The Heritage Monitoring Project, The Heritage Portal and the Heritage Association of South Africa are embarking on an annual campaign to identify and raise awareness of cultural heritage sites that are at significant risk through natural or manmade forces.
We believe that cultural conservation management cannot be left to the state or lobbyists on their own but is firstly, about communities actively being encouraged and empowered to take action as primary custodians and a first line of defence of our national estate.
This can only be achieved if we highlight stories that can inspire other communities, gain media exposure for specific causes, raise awareness among potential funders and heritage authorities and encourage the general public to take action by supporting advocacy campaigns or donating time, money or providing other forms of support. We also realise that heritage conservation is often about David and Goliath battles where communities are pitched against powerful developers, mining interests, industrial lobby groups or even the state. Here too, it’s important that these cases receive all the publicity and awareness they can get.
The process is simple. For the month of June 2016 we will be calling on the heritage community – as well as the general public – to submit sites that are endangered and at risk either through natural or manmade forces or a general lack of protection.
Sites of cultural significance that are within the territorial borders of the Republic of South Africa may be submitted for consideration. Sites may range from cultural landscapes to individual buildings or structures, to groups of structures, public monuments or memorials, open spaces, archaeological sites, palaeontological sites, significant or rare geological sites or similar.
Submissions will have to reach us by midnight on the 31st of July 2016. Click here to fill out the nomination form.
You can also download the word document at the bottom of the notice and submit to firstname.lastname@example.org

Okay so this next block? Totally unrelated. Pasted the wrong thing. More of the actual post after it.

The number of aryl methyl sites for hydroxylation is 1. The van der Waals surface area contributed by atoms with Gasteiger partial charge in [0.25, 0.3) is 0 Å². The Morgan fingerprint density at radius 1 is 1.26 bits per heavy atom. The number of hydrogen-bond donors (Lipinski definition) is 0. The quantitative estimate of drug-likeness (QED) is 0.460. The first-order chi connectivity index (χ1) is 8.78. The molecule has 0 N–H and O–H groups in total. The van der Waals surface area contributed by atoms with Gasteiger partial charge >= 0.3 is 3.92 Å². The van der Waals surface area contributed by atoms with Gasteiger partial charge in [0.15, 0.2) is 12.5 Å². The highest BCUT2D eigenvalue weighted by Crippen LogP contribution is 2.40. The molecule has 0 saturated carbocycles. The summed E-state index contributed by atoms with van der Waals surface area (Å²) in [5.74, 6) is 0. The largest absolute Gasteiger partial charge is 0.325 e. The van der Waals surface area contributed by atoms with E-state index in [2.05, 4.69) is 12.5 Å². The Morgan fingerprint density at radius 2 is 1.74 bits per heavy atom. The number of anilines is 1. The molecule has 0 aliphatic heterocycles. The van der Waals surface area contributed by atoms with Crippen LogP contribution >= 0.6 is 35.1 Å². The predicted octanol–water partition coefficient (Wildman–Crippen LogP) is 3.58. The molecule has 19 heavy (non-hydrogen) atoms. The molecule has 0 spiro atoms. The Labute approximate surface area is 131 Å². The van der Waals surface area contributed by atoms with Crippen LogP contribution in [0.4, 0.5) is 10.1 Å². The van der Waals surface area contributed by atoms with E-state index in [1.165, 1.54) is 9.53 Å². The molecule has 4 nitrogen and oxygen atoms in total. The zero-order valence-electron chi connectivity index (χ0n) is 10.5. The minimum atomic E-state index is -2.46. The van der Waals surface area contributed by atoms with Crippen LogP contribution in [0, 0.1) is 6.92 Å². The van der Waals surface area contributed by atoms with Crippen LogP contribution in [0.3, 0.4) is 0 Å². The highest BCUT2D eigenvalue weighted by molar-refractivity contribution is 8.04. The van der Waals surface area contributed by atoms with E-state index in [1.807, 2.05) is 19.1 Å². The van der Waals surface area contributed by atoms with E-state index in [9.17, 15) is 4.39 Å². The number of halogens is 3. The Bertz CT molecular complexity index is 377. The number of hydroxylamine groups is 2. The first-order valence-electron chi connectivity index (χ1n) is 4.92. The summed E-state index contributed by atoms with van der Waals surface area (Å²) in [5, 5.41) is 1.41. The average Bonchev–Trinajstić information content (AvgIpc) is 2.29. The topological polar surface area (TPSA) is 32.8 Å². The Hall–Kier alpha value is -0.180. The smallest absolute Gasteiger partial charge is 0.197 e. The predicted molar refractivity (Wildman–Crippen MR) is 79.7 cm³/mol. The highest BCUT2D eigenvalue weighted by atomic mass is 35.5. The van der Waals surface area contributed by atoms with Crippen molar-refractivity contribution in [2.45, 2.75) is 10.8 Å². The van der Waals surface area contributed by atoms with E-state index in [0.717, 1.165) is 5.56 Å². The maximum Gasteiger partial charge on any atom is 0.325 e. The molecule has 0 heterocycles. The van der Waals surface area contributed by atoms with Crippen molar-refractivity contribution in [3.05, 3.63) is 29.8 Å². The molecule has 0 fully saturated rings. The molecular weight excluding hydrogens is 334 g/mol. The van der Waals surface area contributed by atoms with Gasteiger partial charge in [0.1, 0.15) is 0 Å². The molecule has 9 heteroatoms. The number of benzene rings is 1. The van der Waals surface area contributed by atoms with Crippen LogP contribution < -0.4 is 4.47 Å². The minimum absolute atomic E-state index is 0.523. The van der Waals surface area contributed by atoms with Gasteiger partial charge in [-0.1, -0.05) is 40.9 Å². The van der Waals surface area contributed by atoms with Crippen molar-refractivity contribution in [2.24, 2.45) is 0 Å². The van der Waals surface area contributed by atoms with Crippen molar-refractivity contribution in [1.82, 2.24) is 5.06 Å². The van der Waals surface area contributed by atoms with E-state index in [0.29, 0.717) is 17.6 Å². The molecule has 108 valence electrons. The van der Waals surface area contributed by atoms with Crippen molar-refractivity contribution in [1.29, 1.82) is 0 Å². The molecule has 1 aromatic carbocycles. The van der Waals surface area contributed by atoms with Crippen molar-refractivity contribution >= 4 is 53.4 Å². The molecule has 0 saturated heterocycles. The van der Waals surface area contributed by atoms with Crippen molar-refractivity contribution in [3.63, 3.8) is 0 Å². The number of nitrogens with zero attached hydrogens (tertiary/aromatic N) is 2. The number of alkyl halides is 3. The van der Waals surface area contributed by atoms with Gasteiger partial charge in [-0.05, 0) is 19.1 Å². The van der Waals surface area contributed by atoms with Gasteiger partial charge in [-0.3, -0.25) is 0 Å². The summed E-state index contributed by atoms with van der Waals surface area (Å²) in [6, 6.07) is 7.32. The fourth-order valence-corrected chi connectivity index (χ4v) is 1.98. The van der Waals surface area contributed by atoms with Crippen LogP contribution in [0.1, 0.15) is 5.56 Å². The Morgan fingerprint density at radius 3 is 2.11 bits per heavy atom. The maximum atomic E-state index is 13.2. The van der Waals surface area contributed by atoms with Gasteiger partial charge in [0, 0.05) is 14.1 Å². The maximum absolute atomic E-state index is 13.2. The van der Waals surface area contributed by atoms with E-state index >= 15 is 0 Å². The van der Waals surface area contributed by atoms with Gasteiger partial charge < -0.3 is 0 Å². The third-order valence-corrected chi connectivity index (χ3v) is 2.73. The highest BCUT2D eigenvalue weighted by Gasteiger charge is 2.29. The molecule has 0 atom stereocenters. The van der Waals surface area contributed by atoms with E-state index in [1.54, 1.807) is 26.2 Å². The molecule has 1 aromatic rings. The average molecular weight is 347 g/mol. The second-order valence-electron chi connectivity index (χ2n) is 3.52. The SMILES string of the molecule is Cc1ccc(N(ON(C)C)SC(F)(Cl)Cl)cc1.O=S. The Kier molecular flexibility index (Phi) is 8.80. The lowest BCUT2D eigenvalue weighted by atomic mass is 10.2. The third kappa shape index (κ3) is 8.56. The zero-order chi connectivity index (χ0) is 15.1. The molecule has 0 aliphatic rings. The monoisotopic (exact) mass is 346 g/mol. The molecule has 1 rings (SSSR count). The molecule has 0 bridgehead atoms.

Note: It is important that your submission is as complete as possible since we are not in a position to undertake our own extensive assessment of each site. It’s the strength of your motivation and information provided that will convince the review panel. Please use a separate form if you wish to submit more than one site.
How will the final list of sites be selected?
The Heritage Monitoring Project and its partners are in the process of establishing a panel of specialists tasked with reviewing all submissions and compiling the final short list. Where necessary the panel will also consult with external conservation bodies or subject specialists.
At the end of August, we will announce the top ten sites as selected by the panel. The list with a description and motivation of each site will be published through The Heritage Portal and issued widely to media. The list will include information about what support is required, how individuals or organisations can become involved or simply how to make a donation. We will provide links to Kickstarter, Jumpstarter or similar campaign platforms where available. We will also publish a long list so that we can track both long- and short listed sites over the coming years – and provide feedback on how this campaign may have benefited sites.
While we cannot guarantee a positive outcome for endangered sites, we certainly can highlight neglected or ignored sites and raise general awareness and exposure. We also want to inspire local communities to take action by encouraging them to formalise structures, initiatives or plans and projects to save these threatened sites.
The panel will assess each site against a set of criteria:
- The significance or importance of the site (most importantly to local communities)
- The urgency and extent of risks or threats
- Feasibility of finding a solution or the feasibility of a proposed solution
- Existence of a local organisation that could help save the site with the necessary support
- A clear mechanism through which the general public can provide support
In short, we are not only looking for threatened sites but also sites that may be saved with the necessary support. Furthermore, it must be emphasised that sites of national significance will not necessarily take precedence over sites of local significance.
Intangible & natural heritage
For now we will be excluding intangible heritage elements unless this speaks to a specific site or place that may carry intangible associations or elements. General cultural practices, for example dance forms or craft traditions, will not be considered in this year’s call. However, a rare or significant example of a Nama Matjiehuis for example will be considered as it meets the criteria of a heritage site while also carrying intangible craft skills. We hope to add intangible heritage as a separate category in coming years as we increase our capacity. In respect of natural heritage sites, Palaeontological sites, rare geological sites and Meteoritic sites will be prioritised over general protected natural environments unless there are also strong tangible cultural elements in place. We believe that there are many successful international and national campaigns and organisations already dedicated to the preservation of our country’s natural heritage. Again, in future we would like to partner with these organisations to publish a comprehensive list covering all types of cultural and natural heritage sites.